This review of Sapsan Business Class from St. Petersburg to Moscow, Russia is from our recent trip to St. Petersburg and Moscow, Russia. I love being able to take high speed trains from city center to city center, particularly as St. Petersburg still doesn't have a train link to Pulkovo airport, and even the Domodedovo Airport Express takes the better part of an hour, plus travel time to your destination in Moscow. Add in the time to clear security and waiting around in the airport, and the Sapsan often takes less time door to door. The Sapsan travels at a maximum speed of 155 miles (250 km) per hour, and the journey is quite smooth, as you'll see in my brief video below.
Visiting Russia? See our 10 Travel Tips for St Petersburg, Russia and our posts tagged St. Petersburg and Moscow.
Booking Sapsan Business Class
I normally go to the Russian Railways site, rzd.ru, and book Sapsan tickets online. While there's an English version of the site, it's not the same as the Russian site and currently I don't see the online booking engine, so you're best off staying on the Russian site and if needed using Google Translate.
Simply input Санкт-Петербург for St. Petersburg in the first box and Москва for Moscow in the second box if you're searching for trains from St. Petersburg to Moscow, or reverse them if you're searching for trains from Moscow to St. Petersburg.
In the results, search for trains that say Сапсан, or Sapsan, as these are the high speed trains, making the journey in as little as 3 hours 45 minutes.
Sapsan Business Class Seat and Features
Sapsan Business Class seats are the same size and design as Economy Class seats, but they're in leather instead of fabric:
We chose to sit at a table, as I prefer the stability of a fixed table to a the folding table when working on my computer. Fortunately no one else was seated across from us, as I do find there's not a ton of leg room at the table seats and you can end up bumping knees.
Our side of the train was a bit sunny, so we pulled down the solar shade:
One of the key benefits is that Business Class, due to the price premium, is typically less crowded and quieter. Here's a view of Economy Class; I walked through several Economy Class cars and they were all full. This isn't surprising, since overall Sapsan trains operate at 83% occupancy. Compare the first photo, of our business class car, to the second photo, of an Economy Class car:
There's a power outlet between the seats in Business Class, which isn't available if you travel in Economy:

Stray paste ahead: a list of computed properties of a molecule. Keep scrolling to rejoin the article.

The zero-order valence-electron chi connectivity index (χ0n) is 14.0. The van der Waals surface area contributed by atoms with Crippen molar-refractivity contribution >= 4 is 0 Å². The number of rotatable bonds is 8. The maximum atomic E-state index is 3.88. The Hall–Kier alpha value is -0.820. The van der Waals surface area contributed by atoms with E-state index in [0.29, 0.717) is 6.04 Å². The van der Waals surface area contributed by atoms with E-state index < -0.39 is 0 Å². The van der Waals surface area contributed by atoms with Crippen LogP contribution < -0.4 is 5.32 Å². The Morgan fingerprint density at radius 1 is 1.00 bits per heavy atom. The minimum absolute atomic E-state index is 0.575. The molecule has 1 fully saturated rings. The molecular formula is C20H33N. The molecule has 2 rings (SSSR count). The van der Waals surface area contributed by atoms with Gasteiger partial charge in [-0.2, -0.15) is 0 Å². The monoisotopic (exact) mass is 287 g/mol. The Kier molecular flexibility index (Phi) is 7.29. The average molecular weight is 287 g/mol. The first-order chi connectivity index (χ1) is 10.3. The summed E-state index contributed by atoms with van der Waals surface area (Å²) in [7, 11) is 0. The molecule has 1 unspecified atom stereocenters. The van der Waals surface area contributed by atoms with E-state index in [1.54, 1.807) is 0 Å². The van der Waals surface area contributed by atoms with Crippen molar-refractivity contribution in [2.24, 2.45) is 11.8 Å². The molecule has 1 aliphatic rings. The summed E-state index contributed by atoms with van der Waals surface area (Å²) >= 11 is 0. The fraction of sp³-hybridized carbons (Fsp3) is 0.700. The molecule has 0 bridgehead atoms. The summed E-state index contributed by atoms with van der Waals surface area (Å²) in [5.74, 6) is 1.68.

Business Class passengers are also given a pair of slippers, a nice touch–even most non-Asian airline business class products don't provide slippers.
Here's the Russian Railways Sapsan video, which is quite comprehensive, with the glaring exception of not explaining WiFi, perhaps because it's a weak point. While there is WiFi, provided you have a mobile phone you can send the access code to, it's not very fast. It's ok for checking email, but don't plan on a lot of downloading or uploading.
Sapsan Business Class Breakfast Menu and Food
You also enjoy unlimited soft drinks, tea and coffee when traveling in Business Class, and you also are served a hot meal at your seat. The attendant first provided placemats and a moist towelette, then served everyone a drink of their choice, in my case, water.
Since we were on a morning train we were given the breakfast menu, which offered three choices:
Both my son and I enjoy Russian farmers cheese, known as творог, so we ordered the 2nd option, which came with an appetizer of Russian rye bread with “forshmak.” I'd never heard this word before, and it certainly isn't Russian in origin. I looked it up, and it's German for starter. In this case, it was made with herring, and was fairly salty. I liked the rye bread, but I can't say I'll be looking up forshmak recipes anytime soon.
Much better was the baked farmers cheese, which was our real reason for ordering the breakfast. It's hard to see in the photo, but it came with a compote of lingonberries, a delicious sweet-tart contrast to the creamy farmers cheese. This would definitely be my recommendation if it's still available as a choice, for a morning train, at least if you're not allergic to dairy.
Later, we were offered tea or coffee, as well as a pastry or muffin. These are nothing to write home about, so if you like pastries, I recommend visiting Volkonsky (part of Maison Kayser), which is in both St. Petersburg and in Moscow and has much better quality French pastries, thanks to its French provenance.
Previously we'd taken Sapsan Economy Class, and I must say that, while the seat itself is the same, I enjoyed the less crowded Business Class car. It meant that we could keep our bags across the table from us, and not have to worry about bumping others' knees while sitting at the table. Sure, I wish that the WiFi was faster and some of the food was better, but these are minor things given the convenience of traveling city center to city center in under 4 hours, on a train ride that is far smoother than the Acela, even if it's not as fast as the Japanese shinkansen.
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Thank you for the review. I am travelling to St.Petersburg in September and taking Sapsan. Did you have a chance to use the